Port of Norfolk eeks out a decent 2020

It was a challenging year. It almost feels like bad luck to discuss how difficult 2020 was on each and every one of us around the world. Personal lives were torn apart; professional lives were in upheaval; the supply chain bent and bent until it almost broke (some may say it did break, but we’re trying to stay positive). Even now securely ensconced in 2021, it feels like we’re looking back on straight chaos.

However, if we follow the numbers, especially in logistics, 2020 wasn’t terrible. Yes, reliability was destroyed. Yes, equipment is basically non-existent and some carriers are refusing bookings because they need the empties to get more cargo from Asia. And yes, air travel is in the dumpster and cargo space is crippled with the loss of bellies on passenger craft. All that is old news. At the end of the year, we had a lot of wild numbers regarding the trade that’s been zooming across our borders since 2019. While the Port of Norfolk didn’t put up a banner year like they did the last decade, they only missed the 2019 record by 145,000 containers. Considering they’re moving millions a month? That’s a pretty good end to a pretty tough year.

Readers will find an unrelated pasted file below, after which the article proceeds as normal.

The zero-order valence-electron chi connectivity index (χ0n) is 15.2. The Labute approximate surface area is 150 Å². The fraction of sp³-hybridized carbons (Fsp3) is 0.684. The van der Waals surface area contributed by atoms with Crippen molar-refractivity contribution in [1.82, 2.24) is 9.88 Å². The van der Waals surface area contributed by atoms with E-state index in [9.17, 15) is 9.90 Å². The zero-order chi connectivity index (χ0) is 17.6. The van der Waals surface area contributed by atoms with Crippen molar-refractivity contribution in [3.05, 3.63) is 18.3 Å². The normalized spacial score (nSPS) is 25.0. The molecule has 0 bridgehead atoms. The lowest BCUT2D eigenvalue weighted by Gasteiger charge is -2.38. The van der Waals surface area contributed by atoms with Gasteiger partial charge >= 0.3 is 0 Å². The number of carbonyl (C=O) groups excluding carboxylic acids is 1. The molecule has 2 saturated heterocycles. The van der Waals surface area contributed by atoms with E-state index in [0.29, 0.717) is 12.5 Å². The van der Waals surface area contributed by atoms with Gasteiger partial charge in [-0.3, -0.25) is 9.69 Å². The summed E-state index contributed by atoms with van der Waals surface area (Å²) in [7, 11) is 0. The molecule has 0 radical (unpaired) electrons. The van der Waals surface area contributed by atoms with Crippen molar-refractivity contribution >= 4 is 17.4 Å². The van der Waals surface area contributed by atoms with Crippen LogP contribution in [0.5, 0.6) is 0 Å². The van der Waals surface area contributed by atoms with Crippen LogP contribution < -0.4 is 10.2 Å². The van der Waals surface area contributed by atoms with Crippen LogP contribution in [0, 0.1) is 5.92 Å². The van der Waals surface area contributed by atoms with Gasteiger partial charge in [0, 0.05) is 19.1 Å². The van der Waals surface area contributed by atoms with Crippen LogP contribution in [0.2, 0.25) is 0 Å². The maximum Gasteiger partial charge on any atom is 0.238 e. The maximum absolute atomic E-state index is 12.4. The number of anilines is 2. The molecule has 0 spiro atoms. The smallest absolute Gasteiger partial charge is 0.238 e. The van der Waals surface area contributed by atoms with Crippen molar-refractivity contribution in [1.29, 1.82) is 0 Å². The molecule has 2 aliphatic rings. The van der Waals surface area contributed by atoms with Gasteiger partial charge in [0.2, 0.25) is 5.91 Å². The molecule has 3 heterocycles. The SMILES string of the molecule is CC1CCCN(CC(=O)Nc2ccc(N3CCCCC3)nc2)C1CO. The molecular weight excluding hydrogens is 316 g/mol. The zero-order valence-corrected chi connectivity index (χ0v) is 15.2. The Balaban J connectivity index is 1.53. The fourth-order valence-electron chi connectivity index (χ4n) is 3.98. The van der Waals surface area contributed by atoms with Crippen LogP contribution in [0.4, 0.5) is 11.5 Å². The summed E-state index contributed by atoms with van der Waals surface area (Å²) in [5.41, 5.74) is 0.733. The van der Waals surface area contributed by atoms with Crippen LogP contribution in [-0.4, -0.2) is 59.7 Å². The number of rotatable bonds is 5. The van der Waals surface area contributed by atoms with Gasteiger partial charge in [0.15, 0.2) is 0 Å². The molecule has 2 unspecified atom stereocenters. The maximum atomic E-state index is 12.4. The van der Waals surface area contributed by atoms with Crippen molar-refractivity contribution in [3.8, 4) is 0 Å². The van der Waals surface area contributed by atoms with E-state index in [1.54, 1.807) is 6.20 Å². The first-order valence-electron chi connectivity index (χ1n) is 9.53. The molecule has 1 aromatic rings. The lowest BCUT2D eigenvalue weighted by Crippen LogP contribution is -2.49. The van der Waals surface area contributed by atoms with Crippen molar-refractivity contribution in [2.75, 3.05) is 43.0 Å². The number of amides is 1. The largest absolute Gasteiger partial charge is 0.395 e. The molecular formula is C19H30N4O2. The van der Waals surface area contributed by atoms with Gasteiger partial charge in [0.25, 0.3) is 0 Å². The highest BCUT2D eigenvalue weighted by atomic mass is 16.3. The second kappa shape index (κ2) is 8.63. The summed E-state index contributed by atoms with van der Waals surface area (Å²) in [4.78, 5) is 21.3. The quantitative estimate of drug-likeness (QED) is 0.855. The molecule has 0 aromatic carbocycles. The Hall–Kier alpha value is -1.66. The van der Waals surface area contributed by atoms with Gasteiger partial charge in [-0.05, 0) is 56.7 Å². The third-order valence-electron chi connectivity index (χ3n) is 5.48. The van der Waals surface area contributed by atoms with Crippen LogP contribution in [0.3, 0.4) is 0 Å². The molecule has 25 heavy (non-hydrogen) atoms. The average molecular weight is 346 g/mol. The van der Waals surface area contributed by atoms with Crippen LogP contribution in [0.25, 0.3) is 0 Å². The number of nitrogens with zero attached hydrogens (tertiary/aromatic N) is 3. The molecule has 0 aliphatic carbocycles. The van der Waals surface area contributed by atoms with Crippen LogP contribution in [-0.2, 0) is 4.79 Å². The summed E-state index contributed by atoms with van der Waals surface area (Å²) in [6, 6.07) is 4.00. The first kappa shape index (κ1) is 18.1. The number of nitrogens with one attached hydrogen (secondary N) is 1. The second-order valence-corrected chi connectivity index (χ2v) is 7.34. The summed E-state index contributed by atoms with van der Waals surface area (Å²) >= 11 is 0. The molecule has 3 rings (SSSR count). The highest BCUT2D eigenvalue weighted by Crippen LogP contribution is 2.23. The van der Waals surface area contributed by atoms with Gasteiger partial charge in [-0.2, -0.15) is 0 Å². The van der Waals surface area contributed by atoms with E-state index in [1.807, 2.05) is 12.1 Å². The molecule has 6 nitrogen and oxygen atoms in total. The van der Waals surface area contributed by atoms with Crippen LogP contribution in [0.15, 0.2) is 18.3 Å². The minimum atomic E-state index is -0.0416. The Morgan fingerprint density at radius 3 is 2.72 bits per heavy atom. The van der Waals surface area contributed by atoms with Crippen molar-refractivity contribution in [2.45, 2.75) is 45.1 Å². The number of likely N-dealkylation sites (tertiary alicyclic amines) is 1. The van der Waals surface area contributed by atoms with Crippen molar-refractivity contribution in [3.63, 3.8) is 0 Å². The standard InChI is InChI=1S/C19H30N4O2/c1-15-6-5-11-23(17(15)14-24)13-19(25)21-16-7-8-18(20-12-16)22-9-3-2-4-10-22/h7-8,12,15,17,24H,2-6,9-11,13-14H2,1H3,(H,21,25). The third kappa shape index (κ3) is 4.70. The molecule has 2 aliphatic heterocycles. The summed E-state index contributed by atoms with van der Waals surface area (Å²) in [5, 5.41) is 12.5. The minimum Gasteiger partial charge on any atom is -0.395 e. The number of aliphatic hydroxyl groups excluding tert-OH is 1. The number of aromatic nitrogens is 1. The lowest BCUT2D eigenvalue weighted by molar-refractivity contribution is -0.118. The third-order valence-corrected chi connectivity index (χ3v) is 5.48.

The port released their yearly overview and has given us a month-by-month highlight, should anyone want to go back and remember that in April cargo volumes fall nearly 39,000 TEUs in a single month, the result of an increasing number of blank sailings. 

Still, 2020 ended with the most productive quarter in its history having handled more than 814,000 TEUs in October, November, and December (combined), growth of more than 13 percent when compared with the same quarter in 2019. The record volumes were processed without issue at the port’s two, newly expanded container terminals.

It’s too early to spot the calamities coming down the pipeline for this year, but we have faith our business and port will be supported by our hard work keeping your cargo running smoothly.